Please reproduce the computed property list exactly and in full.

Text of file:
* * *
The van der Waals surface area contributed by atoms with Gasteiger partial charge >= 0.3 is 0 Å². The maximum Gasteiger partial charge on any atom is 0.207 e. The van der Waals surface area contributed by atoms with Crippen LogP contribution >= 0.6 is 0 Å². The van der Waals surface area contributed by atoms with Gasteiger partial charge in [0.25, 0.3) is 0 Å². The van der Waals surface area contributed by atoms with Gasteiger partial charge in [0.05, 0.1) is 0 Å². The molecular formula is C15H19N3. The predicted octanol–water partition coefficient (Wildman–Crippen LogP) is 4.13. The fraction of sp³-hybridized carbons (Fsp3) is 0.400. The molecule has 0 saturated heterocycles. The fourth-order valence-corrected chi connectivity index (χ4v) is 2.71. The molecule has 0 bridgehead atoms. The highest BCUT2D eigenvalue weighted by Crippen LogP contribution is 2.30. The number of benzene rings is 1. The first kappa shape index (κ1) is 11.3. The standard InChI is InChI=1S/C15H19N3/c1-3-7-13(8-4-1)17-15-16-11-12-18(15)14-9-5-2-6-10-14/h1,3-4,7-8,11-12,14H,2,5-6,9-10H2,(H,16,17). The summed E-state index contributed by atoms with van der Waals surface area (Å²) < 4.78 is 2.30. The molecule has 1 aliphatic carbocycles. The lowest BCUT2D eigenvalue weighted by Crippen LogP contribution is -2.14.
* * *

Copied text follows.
The van der Waals surface area contributed by atoms with Gasteiger partial charge >= 0.3 is 0 Å². The maximum Gasteiger partial charge on any atom is 0.207 e. The van der Waals surface area contributed by atoms with Crippen LogP contribution >= 0.6 is 0 Å². The van der Waals surface area contributed by atoms with Gasteiger partial charge in [0.25, 0.3) is 0 Å². The van der Waals surface area contributed by atoms with Gasteiger partial charge in [0.05, 0.1) is 0 Å². The molecular formula is C15H19N3. The predicted octanol–water partition coefficient (Wildman–Crippen LogP) is 4.13. The fraction of sp³-hybridized carbons (Fsp3) is 0.400. The molecule has 0 saturated heterocycles. The fourth-order valence-corrected chi connectivity index (χ4v) is 2.71. The molecule has 0 bridgehead atoms. The highest BCUT2D eigenvalue weighted by Crippen LogP contribution is 2.30. The number of benzene rings is 1. The first kappa shape index (κ1) is 11.3. The standard InChI is InChI=1S/C15H19N3/c1-3-7-13(8-4-1)17-15-16-11-12-18(15)14-9-5-2-6-10-14/h1,3-4,7-8,11-12,14H,2,5-6,9-10H2,(H,16,17). The summed E-state index contributed by atoms with van der Waals surface area (Å²) < 4.78 is 2.30. The molecule has 1 aliphatic carbocycles. The lowest BCUT2D eigenvalue weighted by Crippen LogP contribution is -2.14.